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RIG is made from blood and contains antibodies to rabies. It provides fast protection but is not long lasting.
When RIG is given, a rabies vaccine series is started so that the body can make its own antibodies for long lasting protection.
You may be offered RIG if you have had an animal bite or if there is a risk you have been in contact with rabies disease.
You need one dose of RIG as soon as possible after a high risk animal bite. The size of the dose depends on the person’s body weight.
There have been no cases of rabies in Canada after RIG and rabies vaccine were given as recommended. In other countries, there have been cases when RIG and rabies vaccine doses were not given exactly as recommended.
RIG is one of the safest blood products available. Canadian Blood Services carefully screens donors and tests all blood collected. The blood of donors is not used if the donor has known risk factors or tests positive for an infectious disease. RIG is treated with heat and chemicals to kill germs that might be present. The risk of getting an infection from RIG is very small.
If you have been bitten by an animal or think you may have a risk of rabies, call Health Link at 811.
If RIG and rabies vaccine are needed, they will be given at a hospital, urgent care centre, or your local public health office. It is important to get all doses of rabies vaccine exactly as recommended.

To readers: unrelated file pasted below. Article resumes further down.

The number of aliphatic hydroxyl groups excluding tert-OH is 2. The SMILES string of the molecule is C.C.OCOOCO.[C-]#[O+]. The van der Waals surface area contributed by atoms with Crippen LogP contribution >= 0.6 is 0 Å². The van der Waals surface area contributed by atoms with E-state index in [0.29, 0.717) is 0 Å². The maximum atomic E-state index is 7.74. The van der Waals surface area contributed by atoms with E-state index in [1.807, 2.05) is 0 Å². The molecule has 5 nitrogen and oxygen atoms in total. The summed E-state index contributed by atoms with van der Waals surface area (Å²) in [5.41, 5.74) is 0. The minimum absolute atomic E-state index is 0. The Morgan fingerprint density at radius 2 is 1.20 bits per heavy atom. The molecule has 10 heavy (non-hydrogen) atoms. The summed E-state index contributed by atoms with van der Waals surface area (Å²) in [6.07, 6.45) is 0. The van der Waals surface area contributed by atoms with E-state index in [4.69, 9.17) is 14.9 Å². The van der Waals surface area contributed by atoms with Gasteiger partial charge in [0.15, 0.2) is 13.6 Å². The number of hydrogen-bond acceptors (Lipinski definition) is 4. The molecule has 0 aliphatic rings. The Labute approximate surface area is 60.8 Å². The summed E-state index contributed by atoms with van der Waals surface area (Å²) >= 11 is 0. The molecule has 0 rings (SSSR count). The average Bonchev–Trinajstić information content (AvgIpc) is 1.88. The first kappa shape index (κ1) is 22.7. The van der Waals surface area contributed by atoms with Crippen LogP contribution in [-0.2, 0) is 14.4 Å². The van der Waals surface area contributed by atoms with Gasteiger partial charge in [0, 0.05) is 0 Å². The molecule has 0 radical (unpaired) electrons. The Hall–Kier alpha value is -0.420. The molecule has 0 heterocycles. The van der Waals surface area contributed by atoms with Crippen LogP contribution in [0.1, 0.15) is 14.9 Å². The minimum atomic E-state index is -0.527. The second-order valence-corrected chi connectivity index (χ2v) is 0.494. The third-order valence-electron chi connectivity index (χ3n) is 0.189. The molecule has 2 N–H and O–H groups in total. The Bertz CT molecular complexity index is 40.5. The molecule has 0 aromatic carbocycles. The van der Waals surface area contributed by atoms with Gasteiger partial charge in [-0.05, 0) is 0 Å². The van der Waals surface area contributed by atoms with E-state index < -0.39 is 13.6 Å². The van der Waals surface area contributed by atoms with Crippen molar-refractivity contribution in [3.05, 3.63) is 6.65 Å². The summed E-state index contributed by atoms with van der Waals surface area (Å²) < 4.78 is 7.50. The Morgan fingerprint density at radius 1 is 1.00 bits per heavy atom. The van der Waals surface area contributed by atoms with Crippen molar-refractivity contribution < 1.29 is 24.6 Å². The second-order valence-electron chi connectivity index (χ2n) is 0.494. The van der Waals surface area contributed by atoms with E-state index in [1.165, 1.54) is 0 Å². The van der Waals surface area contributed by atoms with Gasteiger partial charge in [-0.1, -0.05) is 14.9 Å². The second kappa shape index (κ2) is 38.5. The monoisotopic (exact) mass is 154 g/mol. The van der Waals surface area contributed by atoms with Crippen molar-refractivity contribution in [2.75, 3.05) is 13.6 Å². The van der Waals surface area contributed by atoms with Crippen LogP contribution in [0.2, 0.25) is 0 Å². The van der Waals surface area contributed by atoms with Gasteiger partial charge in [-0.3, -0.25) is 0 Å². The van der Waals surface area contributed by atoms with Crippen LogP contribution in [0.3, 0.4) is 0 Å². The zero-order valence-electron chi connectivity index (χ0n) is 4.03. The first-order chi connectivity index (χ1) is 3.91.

Reactions to RIG are usually mild and go away in a few days. They may include:
Hives and general swelling may occur.
It is important to stay for 15 minutes after RIG is given because people can have a rare but serious allergic reaction (anaphylaxis). If anaphylaxis happens, you will be given medicine to treat the symptoms.
Unusual reactions can happen. Call Health Link at 811 to report any unusual reactions.
After a high risk animal bite, anyone can have RIG, but talk to your healthcare provider before having RIG if you:
You can have RIG if you have a mild illness (e.g., cold), even if you have a fever.
RIG can interfere with live vaccines. You need to wait at least 4 months after having RIG before you can have a live vaccine. If you had a live vaccine less than 14 days before having RIG, ask a public health nurse if the live vaccine needs to be repeated.
People who have close contact with animals and lab workers who handle the rabies virus are at higher risk for exposure to the virus.
The risk for travellers depends on the country, length of the trip, activities, and access to medical care.
Children are higher risk because they are more likely to approach animals and less likely to tell someone if they are bitten or scratched. They are more likely to have higher risk animal bites (e.g., more serious bites, bites on the face)
Current as of: July 16, 2019
Author: Immunization Program, Alberta Health Services
This material is not a substitute for the advice of a qualified health professional. This material is intended for general information only and is provided on an "as is", "where is" basis. Although reasonable efforts were made to confirm the accuracy of the information, Alberta Health Services does not make any representation or warranty, express, implied or statutory, as to the accuracy, reliability, completeness, applicability or fitness for a particular purpose of such information. Alberta Health Services expressly disclaims all liability for the use of these materials, and for any claims, actions, demands or suits arising from such use.